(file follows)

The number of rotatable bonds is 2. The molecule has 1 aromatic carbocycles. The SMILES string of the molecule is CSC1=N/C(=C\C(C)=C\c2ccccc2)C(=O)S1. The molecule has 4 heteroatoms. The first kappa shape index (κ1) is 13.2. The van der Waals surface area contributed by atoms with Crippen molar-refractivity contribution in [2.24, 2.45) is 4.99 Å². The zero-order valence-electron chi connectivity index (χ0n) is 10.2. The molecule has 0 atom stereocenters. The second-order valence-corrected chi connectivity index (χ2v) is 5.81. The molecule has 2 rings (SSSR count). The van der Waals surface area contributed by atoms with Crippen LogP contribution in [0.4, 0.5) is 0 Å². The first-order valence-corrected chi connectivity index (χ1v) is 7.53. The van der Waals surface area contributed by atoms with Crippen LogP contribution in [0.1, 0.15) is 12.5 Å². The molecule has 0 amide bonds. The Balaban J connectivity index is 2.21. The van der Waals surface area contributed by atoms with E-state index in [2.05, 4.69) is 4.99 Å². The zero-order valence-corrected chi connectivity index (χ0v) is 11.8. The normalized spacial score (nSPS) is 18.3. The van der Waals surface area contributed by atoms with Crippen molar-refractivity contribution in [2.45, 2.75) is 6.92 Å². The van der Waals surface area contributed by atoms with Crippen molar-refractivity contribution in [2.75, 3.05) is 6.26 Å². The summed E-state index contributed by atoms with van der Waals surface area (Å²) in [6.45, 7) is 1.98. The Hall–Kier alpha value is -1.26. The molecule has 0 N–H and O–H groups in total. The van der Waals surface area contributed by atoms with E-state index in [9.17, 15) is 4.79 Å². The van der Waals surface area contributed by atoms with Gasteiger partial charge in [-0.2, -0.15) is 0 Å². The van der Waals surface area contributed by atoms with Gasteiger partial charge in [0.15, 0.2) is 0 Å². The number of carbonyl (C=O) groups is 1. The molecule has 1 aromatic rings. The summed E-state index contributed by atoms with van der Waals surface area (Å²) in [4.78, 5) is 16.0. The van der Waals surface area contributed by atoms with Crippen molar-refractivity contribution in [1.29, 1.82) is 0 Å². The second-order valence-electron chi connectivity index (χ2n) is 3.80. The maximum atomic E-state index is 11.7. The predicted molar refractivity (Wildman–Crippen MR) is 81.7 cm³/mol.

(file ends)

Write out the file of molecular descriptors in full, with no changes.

The number of rotatable bonds is 2. The molecule has 1 aromatic carbocycles. The SMILES string of the molecule is CSC1=N/C(=C\C(C)=C\c2ccccc2)C(=O)S1. The molecule has 4 heteroatoms. The first kappa shape index (κ1) is 13.2. The van der Waals surface area contributed by atoms with Crippen molar-refractivity contribution in [2.24, 2.45) is 4.99 Å². The zero-order valence-electron chi connectivity index (χ0n) is 10.2. The molecule has 0 atom stereocenters. The second-order valence-corrected chi connectivity index (χ2v) is 5.81. The molecule has 2 rings (SSSR count). The van der Waals surface area contributed by atoms with Crippen LogP contribution in [0.4, 0.5) is 0 Å². The first-order valence-corrected chi connectivity index (χ1v) is 7.53. The van der Waals surface area contributed by atoms with Crippen LogP contribution in [0.1, 0.15) is 12.5 Å². The molecule has 0 amide bonds. The Balaban J connectivity index is 2.21. The van der Waals surface area contributed by atoms with E-state index in [2.05, 4.69) is 4.99 Å². The zero-order valence-corrected chi connectivity index (χ0v) is 11.8. The normalized spacial score (nSPS) is 18.3. The van der Waals surface area contributed by atoms with Crippen molar-refractivity contribution in [2.45, 2.75) is 6.92 Å². The van der Waals surface area contributed by atoms with Crippen molar-refractivity contribution in [2.75, 3.05) is 6.26 Å². The summed E-state index contributed by atoms with van der Waals surface area (Å²) in [6.45, 7) is 1.98. The Hall–Kier alpha value is -1.26. The molecule has 0 N–H and O–H groups in total. The van der Waals surface area contributed by atoms with E-state index in [9.17, 15) is 4.79 Å². The van der Waals surface area contributed by atoms with Gasteiger partial charge in [-0.2, -0.15) is 0 Å². The van der Waals surface area contributed by atoms with Gasteiger partial charge in [0.15, 0.2) is 0 Å². The number of carbonyl (C=O) groups is 1. The molecule has 1 aromatic rings. The summed E-state index contributed by atoms with van der Waals surface area (Å²) in [4.78, 5) is 16.0. The van der Waals surface area contributed by atoms with Crippen molar-refractivity contribution in [1.29, 1.82) is 0 Å². The second-order valence-electron chi connectivity index (χ2n) is 3.80. The maximum atomic E-state index is 11.7. The predicted molar refractivity (Wildman–Crippen MR) is 81.7 cm³/mol.